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The 5th Floor ride Sierra Nevada

Last month a group of 10 riders from The 5th Floor boxed up their bikes and headed to Sierra Nevada, Spain, for their annual training camp. In the four days they were there, they covered over 350km of riding and almost 8,900 metres of climbing. 

But it was one ride -- one mountain -- that drew them there in the first place. 5th WMN's captain, Sophie, takes us through its ups and downs.   

When Luke sent around the route links for our Sierra Nevada trip, my ears pricked at the Pico Veleta. I'd read about it in an edition of Cyclist Magazine: Europe's highest paved road. The profile was pretty much one giant triangle. One enormous Toblerone triangle with absolutely no gaps. 

The route looked and sounded tough, but it wasn't until the morning of the ride that it really sunk in. What lay before us was 43km of pure uphill. We drove from our house in Gergal to Granada, about an hour and a half of smooth, winding tarmac flanked by wind and solar farms, and national parks.

We had to ban any Googling of stats on the climb as the nerves started to buzz.   

Before we left the house we'd already devoured two decanters of São Judas Tadeu that we'd brought with us, but we still settled in Granada for another.

Delaying and procrastination techniques reached fever pitch.

I can't take you through all four hours of the climb. I'll leave that for your own pilgrimage to the Pico (or, in lieu of that, I'd recommend looking up the 2013 Vuelta, in which Chris Horner sung his swan song).

What I can do is pull out some of the points that will linger in my memory for some time.

The gradient in the first few kilometres edged towards 28%. Whilst the pros pushed back on their saddles and appear to power up, we danced a clunky waggle-weave up the steepest parts, avoiding each other's wheels whilst slowly ticking off the meters. The gradient eased and took us up through cherry groves and pine forest followed by an open moonscape littered with clumps of wild thyme and herbs the higher we went.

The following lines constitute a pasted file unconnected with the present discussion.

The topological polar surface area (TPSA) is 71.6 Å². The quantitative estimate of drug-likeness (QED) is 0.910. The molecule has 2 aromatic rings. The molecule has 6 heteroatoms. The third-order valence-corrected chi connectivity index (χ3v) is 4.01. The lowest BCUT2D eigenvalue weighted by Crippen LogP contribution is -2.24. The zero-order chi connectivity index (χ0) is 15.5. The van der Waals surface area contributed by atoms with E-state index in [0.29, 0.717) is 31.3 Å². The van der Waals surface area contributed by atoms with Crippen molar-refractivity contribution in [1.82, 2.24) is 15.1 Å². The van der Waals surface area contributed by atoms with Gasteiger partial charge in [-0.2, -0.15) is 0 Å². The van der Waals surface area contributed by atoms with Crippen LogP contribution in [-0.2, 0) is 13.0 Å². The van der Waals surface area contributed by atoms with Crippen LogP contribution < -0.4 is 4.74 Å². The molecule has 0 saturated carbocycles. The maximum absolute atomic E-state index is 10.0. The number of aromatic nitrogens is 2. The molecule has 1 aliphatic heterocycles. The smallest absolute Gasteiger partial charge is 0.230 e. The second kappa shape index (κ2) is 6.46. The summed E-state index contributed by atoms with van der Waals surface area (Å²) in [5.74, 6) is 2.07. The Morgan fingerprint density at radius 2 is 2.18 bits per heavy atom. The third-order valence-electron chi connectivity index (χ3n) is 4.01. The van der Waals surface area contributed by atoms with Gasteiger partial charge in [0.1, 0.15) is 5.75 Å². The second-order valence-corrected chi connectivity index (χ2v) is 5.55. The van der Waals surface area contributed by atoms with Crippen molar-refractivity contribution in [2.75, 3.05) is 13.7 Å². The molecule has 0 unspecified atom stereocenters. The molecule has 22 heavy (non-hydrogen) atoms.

The top was higher than the highest ski lift. It's hard to remember that riders don't just ascend this mountain in the summer, but that skiers also fly down it in the winter. The rutted roads from the piste bashers of many winters were evidence of that.  

Still closer to the top, the tarmac became gravel, which in turn became dark shale and we, along with a headwind, all arrived at the top. Truly breathtaking. 

And then came the 43km descent. It was awesome in the original sense of the word; smooth and empty four-lane roads with sweeping turns and views of turquoise quarry pools and hamlets dusting the mountain sides. 

The Pico is a one off – it’s a proper challenge. Especially when climbed the ‘other’ (tougher) way round. 

That 43km time segment will remain my lifetime best. I won’t be doing it twice.

As well as their bikes, The 5th Floor also packed our BREW BUNDLE: FOR TWO for their trip to Sierra Nevada. The team are continuing to race throughout Europe and throughout the year. Their Summer Cyclocross Series is already underway and you can stay up-to-date on everything they're doing by visiting their website. 


Richard Frazier
Richard Frazier

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